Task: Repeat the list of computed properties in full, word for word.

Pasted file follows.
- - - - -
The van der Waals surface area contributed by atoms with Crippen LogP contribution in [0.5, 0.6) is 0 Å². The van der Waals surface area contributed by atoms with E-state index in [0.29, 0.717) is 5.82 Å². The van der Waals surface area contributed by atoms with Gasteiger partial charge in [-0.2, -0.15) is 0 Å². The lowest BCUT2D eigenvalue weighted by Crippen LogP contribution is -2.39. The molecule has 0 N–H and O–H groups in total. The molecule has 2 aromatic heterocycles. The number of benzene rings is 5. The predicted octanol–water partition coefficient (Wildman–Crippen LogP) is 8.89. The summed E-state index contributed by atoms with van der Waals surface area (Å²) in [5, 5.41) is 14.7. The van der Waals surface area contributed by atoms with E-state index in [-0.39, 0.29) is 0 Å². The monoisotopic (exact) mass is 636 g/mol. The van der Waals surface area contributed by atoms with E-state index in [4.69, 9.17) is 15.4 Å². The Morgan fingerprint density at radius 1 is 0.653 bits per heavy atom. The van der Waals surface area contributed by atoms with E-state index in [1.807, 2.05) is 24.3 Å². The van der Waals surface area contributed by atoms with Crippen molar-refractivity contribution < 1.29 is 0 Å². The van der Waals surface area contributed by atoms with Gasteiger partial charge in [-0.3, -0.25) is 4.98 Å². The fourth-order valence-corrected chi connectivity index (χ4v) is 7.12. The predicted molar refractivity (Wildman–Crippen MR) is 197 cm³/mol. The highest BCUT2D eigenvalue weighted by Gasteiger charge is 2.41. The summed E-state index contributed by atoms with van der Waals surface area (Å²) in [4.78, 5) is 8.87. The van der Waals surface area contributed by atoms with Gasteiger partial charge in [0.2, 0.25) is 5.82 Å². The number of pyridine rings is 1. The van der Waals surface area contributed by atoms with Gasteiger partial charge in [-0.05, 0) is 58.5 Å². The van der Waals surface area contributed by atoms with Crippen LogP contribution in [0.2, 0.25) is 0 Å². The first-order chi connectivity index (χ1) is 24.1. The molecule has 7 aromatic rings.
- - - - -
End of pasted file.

The van der Waals surface area contributed by atoms with Crippen LogP contribution in [0.5, 0.6) is 0 Å². The van der Waals surface area contributed by atoms with E-state index in [0.29, 0.717) is 5.82 Å². The van der Waals surface area contributed by atoms with Gasteiger partial charge in [-0.2, -0.15) is 0 Å². The lowest BCUT2D eigenvalue weighted by Crippen LogP contribution is -2.39. The molecule has 0 N–H and O–H groups in total. The molecule has 2 aromatic heterocycles. The number of benzene rings is 5. The predicted octanol–water partition coefficient (Wildman–Crippen LogP) is 8.89. The summed E-state index contributed by atoms with van der Waals surface area (Å²) in [5, 5.41) is 14.7. The van der Waals surface area contributed by atoms with E-state index in [-0.39, 0.29) is 0 Å². The monoisotopic (exact) mass is 636 g/mol. The van der Waals surface area contributed by atoms with E-state index in [4.69, 9.17) is 15.4 Å². The Morgan fingerprint density at radius 1 is 0.653 bits per heavy atom. The van der Waals surface area contributed by atoms with E-state index in [1.807, 2.05) is 24.3 Å². The van der Waals surface area contributed by atoms with Crippen molar-refractivity contribution < 1.29 is 0 Å². The van der Waals surface area contributed by atoms with Gasteiger partial charge in [-0.3, -0.25) is 4.98 Å². The fourth-order valence-corrected chi connectivity index (χ4v) is 7.12. The predicted molar refractivity (Wildman–Crippen MR) is 197 cm³/mol. The highest BCUT2D eigenvalue weighted by Gasteiger charge is 2.41. The summed E-state index contributed by atoms with van der Waals surface area (Å²) in [4.78, 5) is 8.87. The van der Waals surface area contributed by atoms with Gasteiger partial charge in [0.2, 0.25) is 5.82 Å². The number of pyridine rings is 1. The van der Waals surface area contributed by atoms with Gasteiger partial charge in [-0.05, 0) is 58.5 Å². The van der Waals surface area contributed by atoms with Crippen LogP contribution in [0.2, 0.25) is 0 Å². The first-order chi connectivity index (χ1) is 24.1. The molecule has 7 aromatic rings.